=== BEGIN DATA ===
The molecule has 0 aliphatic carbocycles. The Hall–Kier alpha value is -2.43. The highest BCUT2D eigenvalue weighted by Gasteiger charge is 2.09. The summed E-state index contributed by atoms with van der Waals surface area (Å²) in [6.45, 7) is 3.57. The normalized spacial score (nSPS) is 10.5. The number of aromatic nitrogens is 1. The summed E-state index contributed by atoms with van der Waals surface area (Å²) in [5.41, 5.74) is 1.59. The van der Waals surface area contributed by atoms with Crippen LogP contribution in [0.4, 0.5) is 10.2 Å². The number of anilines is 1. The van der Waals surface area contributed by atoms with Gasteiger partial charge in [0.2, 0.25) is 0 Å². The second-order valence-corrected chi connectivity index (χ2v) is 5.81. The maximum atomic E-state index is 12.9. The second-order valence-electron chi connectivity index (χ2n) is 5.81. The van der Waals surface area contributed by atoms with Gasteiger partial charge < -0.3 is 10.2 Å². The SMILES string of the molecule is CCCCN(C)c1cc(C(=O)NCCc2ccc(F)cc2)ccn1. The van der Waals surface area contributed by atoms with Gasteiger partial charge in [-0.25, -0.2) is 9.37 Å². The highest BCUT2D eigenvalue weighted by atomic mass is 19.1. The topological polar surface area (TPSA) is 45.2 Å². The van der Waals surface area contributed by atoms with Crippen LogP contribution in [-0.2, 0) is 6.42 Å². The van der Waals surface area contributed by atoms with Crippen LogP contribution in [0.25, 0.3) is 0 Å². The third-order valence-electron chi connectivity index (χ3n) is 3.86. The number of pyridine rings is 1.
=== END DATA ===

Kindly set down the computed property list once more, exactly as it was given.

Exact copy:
The molecule has 0 aliphatic carbocycles. The Hall–Kier alpha value is -2.43. The highest BCUT2D eigenvalue weighted by Gasteiger charge is 2.09. The summed E-state index contributed by atoms with van der Waals surface area (Å²) in [6.45, 7) is 3.57. The normalized spacial score (nSPS) is 10.5. The number of aromatic nitrogens is 1. The summed E-state index contributed by atoms with van der Waals surface area (Å²) in [5.41, 5.74) is 1.59. The van der Waals surface area contributed by atoms with Crippen LogP contribution in [0.4, 0.5) is 10.2 Å². The number of anilines is 1. The van der Waals surface area contributed by atoms with Gasteiger partial charge in [0.2, 0.25) is 0 Å². The second-order valence-corrected chi connectivity index (χ2v) is 5.81. The maximum atomic E-state index is 12.9. The second-order valence-electron chi connectivity index (χ2n) is 5.81. The van der Waals surface area contributed by atoms with Gasteiger partial charge < -0.3 is 10.2 Å². The SMILES string of the molecule is CCCCN(C)c1cc(C(=O)NCCc2ccc(F)cc2)ccn1. The van der Waals surface area contributed by atoms with Gasteiger partial charge in [-0.25, -0.2) is 9.37 Å². The highest BCUT2D eigenvalue weighted by atomic mass is 19.1. The topological polar surface area (TPSA) is 45.2 Å². The van der Waals surface area contributed by atoms with Crippen LogP contribution in [-0.2, 0) is 6.42 Å². The van der Waals surface area contributed by atoms with Crippen LogP contribution in [0.25, 0.3) is 0 Å². The third-order valence-electron chi connectivity index (χ3n) is 3.86. The number of pyridine rings is 1.